For Chelsea, it was difficult to imagine a more perfect evening. It had been easy to worry about the awkward nature of Atlético Madrid’s threat but the manner in which they contained the Spanish league leaders offered the latest evidence of the resolve that Thomas Tuchel has brought to the club.
Chelsea caught a break in the first half when the score was 0-0 on the night, César Azpilicueta putting his hand across Yannick Carrasco inside the area as the last defender and not being penalised. It looked like a penalty and a red card.
But Atlético could get little else going and it was difficult to remember Édouard Mendy having to make a save – apart from the late tip-over to deny João Felix. The blue line in front of him was robust and in front of that, there was N’Golo Kanté, who had one of those nights when he seemed everywhere; skating forward one minute, closing the door on Atlético the next.
Chelsea have conceded only two goals in 13 matches under Tuchel – a ridiculous statistic – and Atlético’s frustration was summed up when Stefan Savic aimed a dig at Antonio Rüdiger’s ribs towards the end, as they jostled at a corner. Rüdiger went down as if pole-axed and Savic was dismissed.
But what about Chelsea at the other end? Hakim Ziyech, Kai Havertz and Timo Werner, the expensive summer signings, producing eye-catching moments, not least when the last two combined for the first of them to score the decisive goal and, for the first time in five attempts, Chelsea have won a Champions League last-16 tie. Emerson, on as a substitute, provided the gloss with a late breakaway finish. It was no more than Chelsea deserved.
The first leg had been a claustrophobic affair, shaped by Atlético’s reluctance to take risks and the impression that they would be happy with a 0-0. They did not get that, thanks to Olivier Giroud’s spectacular overhead kick, and so they had no choice here. They had to do something.
The prospect of an open game had not felt high at kick-off time, given Chelsea’s tightness under Tuchel and Atlético being, well, Diego Simeone’s Atlético. The Argentinian’s system had looked like a 6-3-1 for much of the first leg but he had to be more expansive here and he was.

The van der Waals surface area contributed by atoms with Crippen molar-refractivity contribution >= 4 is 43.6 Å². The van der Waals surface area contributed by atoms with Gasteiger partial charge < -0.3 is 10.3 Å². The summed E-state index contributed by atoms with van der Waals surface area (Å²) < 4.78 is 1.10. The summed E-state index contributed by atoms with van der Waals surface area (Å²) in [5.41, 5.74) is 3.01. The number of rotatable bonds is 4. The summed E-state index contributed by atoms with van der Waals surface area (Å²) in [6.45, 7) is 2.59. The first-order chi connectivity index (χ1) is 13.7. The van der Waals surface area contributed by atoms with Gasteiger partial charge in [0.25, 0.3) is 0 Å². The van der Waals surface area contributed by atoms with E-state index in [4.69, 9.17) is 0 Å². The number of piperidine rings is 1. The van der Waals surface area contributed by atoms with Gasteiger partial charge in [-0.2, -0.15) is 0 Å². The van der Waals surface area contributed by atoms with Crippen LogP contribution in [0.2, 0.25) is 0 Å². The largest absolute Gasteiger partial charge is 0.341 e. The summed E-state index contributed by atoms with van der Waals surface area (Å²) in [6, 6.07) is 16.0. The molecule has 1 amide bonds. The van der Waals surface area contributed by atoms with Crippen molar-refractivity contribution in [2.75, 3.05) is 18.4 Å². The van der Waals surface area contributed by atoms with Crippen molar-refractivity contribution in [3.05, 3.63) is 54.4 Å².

Atlético squeezed high at the outset, eager to pinch possession and provoke in dangerous areas, and it was also noticeable that Simeone had asked his wide midfielders, Marcos Llorente and Yannick Carrasco, to play as such.
There are few touchline presences more animated than Simeone and, in the absence of supporters, his nonstop cajolings rang around the stadium. It really takes something to make Tuchel look like the quiet one in the technical area. Simeone is that something.
The Atlético manager was incensed at the non-decisions in the first half. Antonio Rüdiger barged into Luis Suárez just outside the area, on the right, but never mind the leniency there on the part of the Italian referee, Daniele Orsato.
It was in the 27th minute that it was most pronounced. Suárez tried to play in Carrasco only for Azpilicueta to read his intentions and move to usher the ball back to Mendy. Only he left the pass short and, with Carrasco clean through on goal, he grabbed at him. Down went Carrasco and it looked like a penalty. Furthermore, given that Azpilicueta had made no attempt to play the ball, he would have to be sent off if the foul were given. It was not. Mysteriously, VAR did not even check the decision.
How Chelsea finessed the reprieve. Shortly after Kai Havertz was booked for catching José María Giménez with an elbow in an aerial challenge, Tuchel’s team broke to seize control of the tie.
Their only previous flicker had been a spin and shot from Werner that deflected wide. Now they cleared an Atlético cross and, with Kieran Trippier on his heels, Havertz strode on to the ball before flicking on the turbo charger. The ease with which he accelerated away from Trippier was striking and Simeone lost himself in a funk. He could see what was about to happen. Havertz played in the overlapping Werner and his low cross invited Ziyech to finish low past Jan Oblak.
João Félix had advertised his gliding menace on 18 minutes with a burst away from Kanté and a move into the area before he was crowded out. Chelsea heeded the warning, working to shut off the angles towards him and pushing him into non-threatening spaces.
Ziyech’s goal liberated Chelsea and it was lovely to see Havertz enjoy himself on the ball. He seemed to have an extra half yard of pace while his touch was loaded with assurance.
Ziyech was good, too, all quick feet and incisive actions. He released Werner with a fine ball up the inside right channel – Chelsea would get more and more encouragement in behind Atlético – and it took Oblak throwing a firm hand down to deny him from a tight angle. There was also the moment when Ziyech took a low Reece James cross, got the ball out of his feet and curled for the top corner. Oblak’s tip-over was spectacular.